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Frank Miller returned for a reboot after the Crisis on Infinite Earths in 1987, with Batman: Year One. Miller only wrote, and David Mazzucchelli drew. It was a fine story, a bit short for my tastes without a proper ending. Yet, modern Batman wouldn’t be Batman without that tale.

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1988 the mainstay Batman titles were still normal superhero comics, but they needed more tension. DC decided to hold a vote to kill the unpopular second Robin, Jason Todd. The original Dick Grayson had become Nightwing over in New Teen Titans. It was a gimmick that added real tragedy to the DC Universe, as the Joker beat him to death and Batman could forever remain guilty. Joker being a middle-eastern official with diplomatic immunity at the time, a surprising twist. Yet, it wasn’t the grim gritty kind of thing, as the story was firmly set in the science fictional universe with Superman coming to help. Death in the Family, written by Jim Starlin.

Don’t worry, Robin II came back to life eventually.

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The followup crossover with New Teen Titans was also firmly set in the greater DC Universe, and then introduced the third Robin Tim Drake. More on Batman’s various partners shortly.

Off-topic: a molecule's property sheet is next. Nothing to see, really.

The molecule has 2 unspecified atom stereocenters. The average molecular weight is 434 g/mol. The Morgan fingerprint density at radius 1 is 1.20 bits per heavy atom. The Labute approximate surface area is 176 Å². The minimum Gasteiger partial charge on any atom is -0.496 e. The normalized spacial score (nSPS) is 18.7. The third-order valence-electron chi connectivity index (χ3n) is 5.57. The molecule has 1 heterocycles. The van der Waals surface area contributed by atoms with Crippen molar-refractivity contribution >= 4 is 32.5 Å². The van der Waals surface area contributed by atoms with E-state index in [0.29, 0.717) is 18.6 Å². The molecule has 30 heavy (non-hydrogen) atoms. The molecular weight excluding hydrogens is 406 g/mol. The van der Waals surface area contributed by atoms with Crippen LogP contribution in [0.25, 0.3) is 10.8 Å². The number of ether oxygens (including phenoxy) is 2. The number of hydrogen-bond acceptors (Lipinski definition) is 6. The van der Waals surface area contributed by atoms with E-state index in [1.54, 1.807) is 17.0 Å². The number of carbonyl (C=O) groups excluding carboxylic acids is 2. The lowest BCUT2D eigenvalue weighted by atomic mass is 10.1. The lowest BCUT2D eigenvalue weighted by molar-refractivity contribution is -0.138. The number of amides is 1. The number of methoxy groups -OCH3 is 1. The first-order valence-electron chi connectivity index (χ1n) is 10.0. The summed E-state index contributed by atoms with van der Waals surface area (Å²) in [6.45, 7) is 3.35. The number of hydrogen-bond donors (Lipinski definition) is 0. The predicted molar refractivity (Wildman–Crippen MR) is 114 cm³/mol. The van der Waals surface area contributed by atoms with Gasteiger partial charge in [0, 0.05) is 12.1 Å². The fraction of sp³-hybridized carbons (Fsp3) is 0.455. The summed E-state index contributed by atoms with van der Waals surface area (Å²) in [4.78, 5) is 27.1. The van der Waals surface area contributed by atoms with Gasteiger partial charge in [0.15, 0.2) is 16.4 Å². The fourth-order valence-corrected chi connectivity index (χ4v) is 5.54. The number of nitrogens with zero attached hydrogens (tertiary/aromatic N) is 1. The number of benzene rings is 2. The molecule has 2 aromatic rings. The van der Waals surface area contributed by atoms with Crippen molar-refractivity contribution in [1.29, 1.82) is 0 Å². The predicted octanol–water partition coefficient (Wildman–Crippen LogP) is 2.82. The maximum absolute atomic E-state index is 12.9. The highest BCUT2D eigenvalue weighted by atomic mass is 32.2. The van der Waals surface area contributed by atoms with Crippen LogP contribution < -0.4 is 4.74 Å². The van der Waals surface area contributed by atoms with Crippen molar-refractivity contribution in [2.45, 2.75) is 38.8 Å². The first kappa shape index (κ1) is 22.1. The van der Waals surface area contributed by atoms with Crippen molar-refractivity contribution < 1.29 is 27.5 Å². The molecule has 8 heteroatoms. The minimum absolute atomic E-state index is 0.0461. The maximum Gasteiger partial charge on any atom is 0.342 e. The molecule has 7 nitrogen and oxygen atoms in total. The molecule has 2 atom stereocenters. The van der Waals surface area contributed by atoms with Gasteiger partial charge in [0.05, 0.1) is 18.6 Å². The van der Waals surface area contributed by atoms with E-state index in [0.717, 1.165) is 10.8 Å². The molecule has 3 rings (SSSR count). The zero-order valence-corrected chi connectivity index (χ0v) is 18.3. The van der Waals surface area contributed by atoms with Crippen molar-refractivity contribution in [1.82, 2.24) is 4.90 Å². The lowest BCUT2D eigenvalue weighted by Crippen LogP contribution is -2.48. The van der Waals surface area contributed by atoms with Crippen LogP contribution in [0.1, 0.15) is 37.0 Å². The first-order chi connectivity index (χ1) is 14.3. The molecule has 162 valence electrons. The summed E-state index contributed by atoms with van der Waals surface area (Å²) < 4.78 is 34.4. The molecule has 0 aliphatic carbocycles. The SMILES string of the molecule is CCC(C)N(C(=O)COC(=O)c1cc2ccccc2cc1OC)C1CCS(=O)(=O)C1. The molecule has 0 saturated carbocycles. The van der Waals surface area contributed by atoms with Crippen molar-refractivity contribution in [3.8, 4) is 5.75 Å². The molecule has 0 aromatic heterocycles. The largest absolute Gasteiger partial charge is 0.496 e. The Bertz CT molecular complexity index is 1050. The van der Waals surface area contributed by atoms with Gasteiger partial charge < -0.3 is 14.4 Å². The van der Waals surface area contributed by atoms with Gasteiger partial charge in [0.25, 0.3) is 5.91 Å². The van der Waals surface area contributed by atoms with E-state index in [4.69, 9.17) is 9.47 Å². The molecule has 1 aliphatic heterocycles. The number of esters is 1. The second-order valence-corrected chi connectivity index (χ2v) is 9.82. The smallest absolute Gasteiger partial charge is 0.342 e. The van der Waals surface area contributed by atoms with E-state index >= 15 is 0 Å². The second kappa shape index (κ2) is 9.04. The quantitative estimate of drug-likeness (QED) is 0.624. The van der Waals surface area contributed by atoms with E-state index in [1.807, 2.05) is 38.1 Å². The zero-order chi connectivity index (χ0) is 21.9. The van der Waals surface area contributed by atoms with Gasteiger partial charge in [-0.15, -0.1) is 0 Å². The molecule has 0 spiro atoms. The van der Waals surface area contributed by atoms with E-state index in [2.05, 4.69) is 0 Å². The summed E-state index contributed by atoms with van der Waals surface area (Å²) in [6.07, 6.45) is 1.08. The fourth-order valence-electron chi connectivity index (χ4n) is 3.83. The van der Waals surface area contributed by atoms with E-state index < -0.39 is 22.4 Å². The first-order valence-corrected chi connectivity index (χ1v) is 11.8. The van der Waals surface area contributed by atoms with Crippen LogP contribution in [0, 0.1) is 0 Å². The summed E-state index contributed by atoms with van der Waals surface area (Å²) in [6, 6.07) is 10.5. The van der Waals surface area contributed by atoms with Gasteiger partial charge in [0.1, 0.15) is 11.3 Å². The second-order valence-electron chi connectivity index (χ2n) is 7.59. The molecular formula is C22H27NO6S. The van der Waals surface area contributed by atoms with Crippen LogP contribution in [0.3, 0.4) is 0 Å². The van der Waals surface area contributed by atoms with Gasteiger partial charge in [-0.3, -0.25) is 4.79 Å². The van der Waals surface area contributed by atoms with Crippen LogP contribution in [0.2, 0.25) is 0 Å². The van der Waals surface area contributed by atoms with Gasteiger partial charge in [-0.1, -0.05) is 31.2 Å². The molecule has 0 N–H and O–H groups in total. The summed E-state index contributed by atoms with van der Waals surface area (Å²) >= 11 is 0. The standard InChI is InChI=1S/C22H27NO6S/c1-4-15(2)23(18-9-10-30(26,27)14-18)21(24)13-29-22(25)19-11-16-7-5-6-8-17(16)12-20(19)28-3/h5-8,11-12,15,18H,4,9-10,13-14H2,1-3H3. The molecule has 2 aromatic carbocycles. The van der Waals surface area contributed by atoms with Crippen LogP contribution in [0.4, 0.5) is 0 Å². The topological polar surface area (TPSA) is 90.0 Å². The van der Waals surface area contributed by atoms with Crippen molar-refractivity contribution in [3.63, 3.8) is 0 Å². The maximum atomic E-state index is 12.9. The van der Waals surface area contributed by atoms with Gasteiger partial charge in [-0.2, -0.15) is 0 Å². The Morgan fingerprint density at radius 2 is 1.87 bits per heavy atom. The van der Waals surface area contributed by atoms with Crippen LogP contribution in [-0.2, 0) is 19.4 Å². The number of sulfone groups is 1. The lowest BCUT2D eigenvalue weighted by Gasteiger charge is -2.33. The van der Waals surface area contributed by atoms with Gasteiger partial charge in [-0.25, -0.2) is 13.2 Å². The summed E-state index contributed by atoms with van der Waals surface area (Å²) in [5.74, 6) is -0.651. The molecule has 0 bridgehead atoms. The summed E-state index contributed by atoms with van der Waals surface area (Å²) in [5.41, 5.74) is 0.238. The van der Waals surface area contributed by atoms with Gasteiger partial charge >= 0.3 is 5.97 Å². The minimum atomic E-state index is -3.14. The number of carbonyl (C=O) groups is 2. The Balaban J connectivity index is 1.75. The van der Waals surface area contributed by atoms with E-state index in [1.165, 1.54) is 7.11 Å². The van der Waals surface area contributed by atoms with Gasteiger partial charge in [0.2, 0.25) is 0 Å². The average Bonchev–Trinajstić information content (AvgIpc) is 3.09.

There were many a-Batman crossover throughout theyears. Like Marvel’s X-Men, the most popular property gets to milk the readers as much as possible.

That and 90s excess, and you have the worst of it: Knightfall. In 1993 Bane was introduced, yes like the movie, and the prison-raised South American (not Germanic) hatched a devious plan to BREAK the BAT. He let loose Arkham Asylum and then when the caped crusader was at his worst he broke his friggin back. All this just as Superman was dying mind you, it was the thing back then. With Bruce Wayne crippled, the antihero Azrael armored up and took charge of the cape and cowl. Sooner than later things were back to the status quo.

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In 1999, standards were higher and the crossover No Man’s Land fared much better. Gotham City had been destroyed by an earthquake and the government had given up, which led to total anarchy. Fun times. Later, Lex Luthor would rebuild it all and it set him up for his presidential bid.

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I always liked when Batman faced wits with Lex Luthor and Superman battled the Joker.